JPMorgan Chase, which is the parent company of Chase Bank, announced this week plans to make it easier for those with criminal pasts to be considered for employment with the company.
As part of JPMorgan Chase's new initiative, the company will no longer ask employees to reveal if they have a criminal past during the application process. The company said this initiative allows for those with criminal backgrounds to receive the same consideration as any other applicant, when their background has no bearing on job requirements.
The company said that in 2018, the company hired 2,100 people with criminal backgrounds, which represented 10 percent of all new hires for the year. JPMorgan Chase said those hired generally had been charged with low level offenses such as disorderly conduct, personal drug possession and DUI. These applicants were hired for positions in entry-levels jobs such as transaction processing, and lending and account servicing.
“Business has a responsibility to partner with policy, business and community leaders to create an economy that works for more people. When someone cannot get their foot in the door to compete for a job, it is bad for business and bad for communities that need access to economic opportunity,” said JPMorgan Chase Chairman and CEO Jamie Dimon in a statement. “Giving more people a second chance allows businesses to step-up and do their part to reduce recidivism, hire talented workers, and strengthen the economy.”
The financial services company's decision to ban the box is part of a broader initiative to advocate for reforms to make it easier for those with criminal backgrounds to be part of the workforce.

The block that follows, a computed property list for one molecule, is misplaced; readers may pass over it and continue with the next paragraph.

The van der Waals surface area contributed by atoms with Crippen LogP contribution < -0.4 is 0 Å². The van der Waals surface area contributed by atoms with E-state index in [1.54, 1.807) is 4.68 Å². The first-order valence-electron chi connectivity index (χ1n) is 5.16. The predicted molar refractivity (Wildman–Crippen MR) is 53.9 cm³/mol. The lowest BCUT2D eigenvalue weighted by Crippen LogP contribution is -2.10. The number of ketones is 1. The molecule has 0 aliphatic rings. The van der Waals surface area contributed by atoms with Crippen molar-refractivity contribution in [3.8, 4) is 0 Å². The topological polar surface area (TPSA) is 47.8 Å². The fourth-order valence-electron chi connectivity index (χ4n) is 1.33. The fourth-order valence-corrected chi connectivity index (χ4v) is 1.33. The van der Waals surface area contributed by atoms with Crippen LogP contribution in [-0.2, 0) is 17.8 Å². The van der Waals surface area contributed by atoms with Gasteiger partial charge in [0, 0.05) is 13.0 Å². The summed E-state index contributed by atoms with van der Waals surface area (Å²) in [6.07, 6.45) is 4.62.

JPMorgan Chase said it will advocate for restoration of Pell Grants to those with criminal pasts, training for people with criminal backgrounds, and support reforms to Federal Deposit Insurance Corporation's (FDIC) hiring rules.
"The FDIC believes that at a minimum, each insured institution should establish a screening process that provides the insured institution with information concerning any convictions or program entry pertaining to a job applicant. This process would include, for example, the completion of a written employment application that requires a listing of all convictions and program entries," the FDIC said in a statement in 2018.
JPMorgan Chase's plan has earned the support of two U.S. governors: Utah Governor Gary Herbert and Delaware Governor John Carney.
“In Delaware, we know it’s important to offer our neighbors a second chance, to allow Delawareans who have a criminal history to compete for a job and contribute to our success as a state,” said Delaware Governor John Carney. “That’s why we are excited about these initiatives from JPMorgan Chase – a major employer in Delaware. The company is already making important progress on its commitment to hire Delawareans and Americans with criminal backgrounds, which is incredibly important. These additional community investments, and the company’s leadership on second chance policy initiatives, will help build on that progress in our state and across the country.”
For more information on JPMorgan Chase's new initiative, click here .
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